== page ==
Novel weaves mythical tale with folklore elements

I’m a big fan of the science-fiction and fantasy genres, but it’s often difficult to find well-written books in either style. Enter author Helene Wecker.

I was thrilled to discover Wecker’s New York Times best-seller, “The Golem and the Jinni” (HarperCollins, 2013), which combines science fiction, fantasy and historical fiction.

Wecker weaves a beautiful tale set largely in New York City in the late 1890s, with several forays into the Syrian desert in the Middle East. What an astonishing and sophisticated piece of storytelling from the first-time author.

In Jewish folklore, a “golem” is a person made of clay created to serve a single master. Golems are immensely strong and programmed to slavishly devote themselves to the interests of their masters. In Wecker’s book, a powerful evil sorcerer creates a female golem for Rotfeld, a lonely Polish man, to accompany Rotfeld to America as his wife.

In contrast to golems, western views of a “jinni,” or genie, are rather at odds with the spiritual creatures of Arabic folklore. A jinni is a magical creature made of fire. Their characters can be evil or good, and while they may pop out of jars or lamps, they do not necessarily grant wishes. Wecker’s jinni has at times in his long life been good and very bad – and do not even think of asking him for a wish or two.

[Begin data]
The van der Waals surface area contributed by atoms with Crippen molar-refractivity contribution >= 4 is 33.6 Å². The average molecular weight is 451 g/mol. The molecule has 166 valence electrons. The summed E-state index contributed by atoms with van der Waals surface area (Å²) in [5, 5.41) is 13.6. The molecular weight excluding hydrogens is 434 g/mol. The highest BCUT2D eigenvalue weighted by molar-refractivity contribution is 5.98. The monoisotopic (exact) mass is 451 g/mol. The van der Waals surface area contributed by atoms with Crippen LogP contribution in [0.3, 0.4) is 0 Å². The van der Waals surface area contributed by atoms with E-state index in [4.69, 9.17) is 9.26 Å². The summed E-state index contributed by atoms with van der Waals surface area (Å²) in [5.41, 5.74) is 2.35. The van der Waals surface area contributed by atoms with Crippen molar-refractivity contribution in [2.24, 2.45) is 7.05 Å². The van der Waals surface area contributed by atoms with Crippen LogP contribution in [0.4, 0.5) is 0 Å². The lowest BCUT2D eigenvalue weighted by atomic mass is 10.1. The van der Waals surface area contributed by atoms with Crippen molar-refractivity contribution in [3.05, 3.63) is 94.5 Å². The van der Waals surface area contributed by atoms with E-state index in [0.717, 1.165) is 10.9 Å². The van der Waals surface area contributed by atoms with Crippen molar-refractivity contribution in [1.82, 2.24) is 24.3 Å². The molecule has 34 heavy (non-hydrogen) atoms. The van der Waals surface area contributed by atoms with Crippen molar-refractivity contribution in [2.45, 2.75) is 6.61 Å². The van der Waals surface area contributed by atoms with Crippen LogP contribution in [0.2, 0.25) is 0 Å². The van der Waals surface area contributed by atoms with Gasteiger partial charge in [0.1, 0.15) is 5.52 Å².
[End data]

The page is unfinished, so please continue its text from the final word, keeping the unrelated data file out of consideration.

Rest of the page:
In 1899, a golem named Chava and a jinni named Ahmad meet in the poor section of New York called Little Syria, now lower Manhattan. They are both immigrants struggling with how to act human and learning to assimilate in America. Their lives are a rich tapestry of fears, sorrows and joys as they interact with the many beautifully drawn characters who inhabit their world – friends, bosses, lovers and mentors.

Danger lurks, too, in the form of a common enemy. But most of all, both characters struggle to understand themselves: What do they want from life in a strange country, and how can they overcome their basic instincts to find happiness?

“The Golem and the Jinni” would appeal to readers who liked “The Night Circus” by Erin Morgenstern (Doubleday, 2011) and anyone who enjoys a bit of magic in their literature. The book crosses numerous genres and would be an ideal selection for any type of book club.

Leslie Ashmore is a longtime Mountain View resident who belongs to two book clubs.

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